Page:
Rocket-rid­ing sets the tone and ca­dence for up­dates


When it first launched, Fort ni te Bat­tle Roy ale was an empty, car­toon­ish PUBG im­pres­sion. Be­ing free didn’t hurt, but there wasn’t much in­cen­tive to make the leap. But a string of up­dates and the dis­cov­ery of an ex­ploit would quickly change things.

On Oc­to­ber 26, 2017, Epic re­leased up­date 1.8, a bun­dle of fixes, changes, and ad­di­tions wrapped in a Hal­loween pack­age. A key com­po­nent was the ad­di­tion of pump­kin rocket launch­ers. No one is sure who dis­cov­ered the ex­ploit, but per­haps be­cause the pump­kin rock­ets were big­ger than the usual RPGs, play­ers ex­per­i­mented with leap­ing onto them as they passed by.

It worked, lead­ing to some of the most showy, skill­ful kills per­formed since. It was so pop­u­lar that Epic folded rocket-rid­ing back into the vanilla rocket launcher. An­other up­date in­tro­duced bush cam­ou­flage, and Epic re­leased launch pads, de­ploy­able ‘traps’ that gave play­ers a sec­ond chance at sky­div­ing.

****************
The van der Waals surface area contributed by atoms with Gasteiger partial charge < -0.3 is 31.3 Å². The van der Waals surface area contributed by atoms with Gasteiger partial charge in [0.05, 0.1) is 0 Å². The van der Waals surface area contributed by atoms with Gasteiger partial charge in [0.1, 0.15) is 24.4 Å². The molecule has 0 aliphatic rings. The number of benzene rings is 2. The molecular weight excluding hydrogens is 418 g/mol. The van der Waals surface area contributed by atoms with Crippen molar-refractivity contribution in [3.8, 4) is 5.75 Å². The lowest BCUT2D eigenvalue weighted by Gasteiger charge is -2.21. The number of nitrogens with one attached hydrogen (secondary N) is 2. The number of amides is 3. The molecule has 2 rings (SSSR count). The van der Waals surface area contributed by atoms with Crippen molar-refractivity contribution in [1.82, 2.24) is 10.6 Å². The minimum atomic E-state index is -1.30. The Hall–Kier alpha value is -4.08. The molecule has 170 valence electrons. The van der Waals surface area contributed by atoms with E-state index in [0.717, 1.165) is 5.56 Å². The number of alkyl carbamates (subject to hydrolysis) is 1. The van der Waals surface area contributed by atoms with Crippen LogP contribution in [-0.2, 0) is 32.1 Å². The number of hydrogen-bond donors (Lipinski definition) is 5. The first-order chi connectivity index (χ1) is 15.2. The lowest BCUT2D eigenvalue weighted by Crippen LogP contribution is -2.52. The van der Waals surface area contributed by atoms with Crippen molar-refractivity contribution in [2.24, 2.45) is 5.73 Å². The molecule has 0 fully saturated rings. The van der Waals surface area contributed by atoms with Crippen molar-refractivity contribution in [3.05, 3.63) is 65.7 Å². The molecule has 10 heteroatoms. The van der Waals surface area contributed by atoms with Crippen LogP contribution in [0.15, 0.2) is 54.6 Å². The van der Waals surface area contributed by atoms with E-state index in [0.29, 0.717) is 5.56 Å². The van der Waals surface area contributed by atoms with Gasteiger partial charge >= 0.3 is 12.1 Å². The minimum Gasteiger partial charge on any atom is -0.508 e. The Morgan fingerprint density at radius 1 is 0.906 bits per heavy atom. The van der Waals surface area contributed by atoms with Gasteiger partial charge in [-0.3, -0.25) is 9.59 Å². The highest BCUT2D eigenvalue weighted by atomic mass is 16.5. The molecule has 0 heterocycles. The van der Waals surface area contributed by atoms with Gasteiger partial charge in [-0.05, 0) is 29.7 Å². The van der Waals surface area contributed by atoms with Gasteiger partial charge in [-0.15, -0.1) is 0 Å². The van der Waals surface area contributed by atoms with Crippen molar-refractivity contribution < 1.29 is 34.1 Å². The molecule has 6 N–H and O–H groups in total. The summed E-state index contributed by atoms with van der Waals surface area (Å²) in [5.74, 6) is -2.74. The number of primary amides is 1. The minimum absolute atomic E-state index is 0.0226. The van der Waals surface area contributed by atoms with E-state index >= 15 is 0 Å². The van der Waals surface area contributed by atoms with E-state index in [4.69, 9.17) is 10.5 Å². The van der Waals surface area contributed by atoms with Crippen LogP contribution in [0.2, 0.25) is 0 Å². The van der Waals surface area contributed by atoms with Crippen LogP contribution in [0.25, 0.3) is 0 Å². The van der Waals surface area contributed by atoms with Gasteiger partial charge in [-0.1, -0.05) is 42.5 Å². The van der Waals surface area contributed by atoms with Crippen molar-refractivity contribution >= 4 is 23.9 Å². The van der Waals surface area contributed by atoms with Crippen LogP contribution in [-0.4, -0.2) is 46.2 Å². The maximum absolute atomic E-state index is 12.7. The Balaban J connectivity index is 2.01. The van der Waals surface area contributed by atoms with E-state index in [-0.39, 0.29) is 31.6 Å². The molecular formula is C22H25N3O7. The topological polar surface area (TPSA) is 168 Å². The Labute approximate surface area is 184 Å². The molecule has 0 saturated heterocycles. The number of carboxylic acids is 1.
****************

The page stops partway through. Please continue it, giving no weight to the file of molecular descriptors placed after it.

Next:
This changed how Fort­nite played. It be­gan de­vel­op­ing char­ac­ter; a bright, play­ful ar­cade shooter to PUBG’s grim, re­al­is­tic mil­i­tary stylings.

Epic has since in­tro­duced new weapons, tools, and tem­po­rary modes on a near weekly ba­sis.

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